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You're an accomplished professional. And because of your excellent performance, you've skyrocketed up the organization and are now running a team, or perhaps even an organization. And from a management standpoint, your job just got 100% more difficult because you're about to encounter one of the greatest challenges top professionals face, which is learning to delegate to your team and let them accomplish their work. Here are 5 tips for helping you become a better leader by kicking your micromanaging habit.

1. Recognize the problem. You might be a micromanager and not even know it. So, one thing you can do is actually gather some data. If you feel comfortable, ask a few members of your team. Or if you're concerned this might be awkward, or might yield biased answers (which itself might be an important clue), ask an outside colleague familiar with your team and management style. Or, if all else fails, do this little thought exercise: Imagine you have an important job to do, a pitch for new business, or a key presentation for investors. And you realize there's too much work and too little time for you to do it all. So, you realize you need to delegate. So, pause: How does that feel? Does your pulse quicken? Do you get a queasy feeling in your stomach. Are you clenching your fists? Does it feel incredibly risky and uncomfortable not to do everything? If so, you might be a micro manager.

2. Recognize you're not alone. In fact, according to an Accountemps survey, a majority of employees polled suggested that they have first-hand experience with a micromanaging boss. 59% polled said that they worked for a micromanaging boss at some point in their career, and of those, 68% reported this style to decrease their morale. So, let these numbers motivate you to make change in your own micromanaging style.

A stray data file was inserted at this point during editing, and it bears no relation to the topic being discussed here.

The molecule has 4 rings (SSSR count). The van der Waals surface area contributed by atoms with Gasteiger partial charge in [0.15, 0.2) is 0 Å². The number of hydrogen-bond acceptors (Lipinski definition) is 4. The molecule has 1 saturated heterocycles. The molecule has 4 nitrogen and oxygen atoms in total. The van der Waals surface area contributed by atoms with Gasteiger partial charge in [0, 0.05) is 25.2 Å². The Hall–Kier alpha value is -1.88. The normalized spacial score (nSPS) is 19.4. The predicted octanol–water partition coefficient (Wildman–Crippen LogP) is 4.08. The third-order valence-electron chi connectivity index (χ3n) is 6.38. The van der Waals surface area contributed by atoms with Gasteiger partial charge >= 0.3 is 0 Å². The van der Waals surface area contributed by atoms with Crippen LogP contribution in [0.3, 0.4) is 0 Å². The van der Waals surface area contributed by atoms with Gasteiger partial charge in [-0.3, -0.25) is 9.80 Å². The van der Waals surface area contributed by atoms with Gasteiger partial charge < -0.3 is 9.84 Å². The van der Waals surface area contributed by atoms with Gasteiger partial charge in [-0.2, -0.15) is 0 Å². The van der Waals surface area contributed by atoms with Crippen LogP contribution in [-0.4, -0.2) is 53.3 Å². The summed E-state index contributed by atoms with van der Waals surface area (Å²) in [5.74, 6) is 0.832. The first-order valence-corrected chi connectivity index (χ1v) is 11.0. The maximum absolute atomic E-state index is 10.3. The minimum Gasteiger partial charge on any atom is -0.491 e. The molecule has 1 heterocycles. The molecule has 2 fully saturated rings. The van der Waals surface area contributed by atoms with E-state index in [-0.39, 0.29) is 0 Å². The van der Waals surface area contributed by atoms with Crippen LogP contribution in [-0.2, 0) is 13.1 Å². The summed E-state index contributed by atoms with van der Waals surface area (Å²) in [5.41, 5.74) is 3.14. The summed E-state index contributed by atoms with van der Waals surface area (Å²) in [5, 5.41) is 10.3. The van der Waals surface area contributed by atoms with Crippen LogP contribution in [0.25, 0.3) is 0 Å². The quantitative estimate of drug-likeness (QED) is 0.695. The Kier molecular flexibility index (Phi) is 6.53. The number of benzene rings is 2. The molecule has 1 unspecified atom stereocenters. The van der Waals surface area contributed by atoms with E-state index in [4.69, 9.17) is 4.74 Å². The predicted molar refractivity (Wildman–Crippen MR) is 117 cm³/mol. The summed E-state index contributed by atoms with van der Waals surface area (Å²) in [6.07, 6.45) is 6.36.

3. Recognize why micromanaging is actually a really bad strategy. Of course, micromanaging probably isn't an actual strategy people consciously adopt—as in: I think I'm going to stifle my employees today by taking over their work and jobs. But still, recognizing the real downside is important. Micromanaging shows you mistrust your team. It takes away time from what you should be doing as a leader, which is thinking more big picture, setting the strategy and direction, equipping your team with the information and access they need to execute on this vision... and then getting out of the way.

4. Rethink your own role. Recognize that what got you to the executive level (being a rock star individual performer) isn't what's going to keep you there, and make you successful. Your job now, in addition to developing vision and strategy, is to develop people. Create a really strong team environment where you give your people opportunities to develop and use their skills; reward them for effort; create a culture where accomplishments are acknowledged and people aren't afraid to ask for advice and feedback. In the end, build a team people want to join and be a part of, and then the micro managing habit will be much easier to kick.

5. Finally, make sure you're hiring the right people in the first place.  It's hard to let go if you have legitimate concerns about the ability of your people to do the job! So, hire thoughtfully, and if you don't have the leeway to hire your own team—work on establishing that.

In the end, micromanaging is a tough habit to break, but as soon as you do, you'll reap the rewards of an engaged and committed team.

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Andy Molinsky is the author of Reach and Global Dexterity.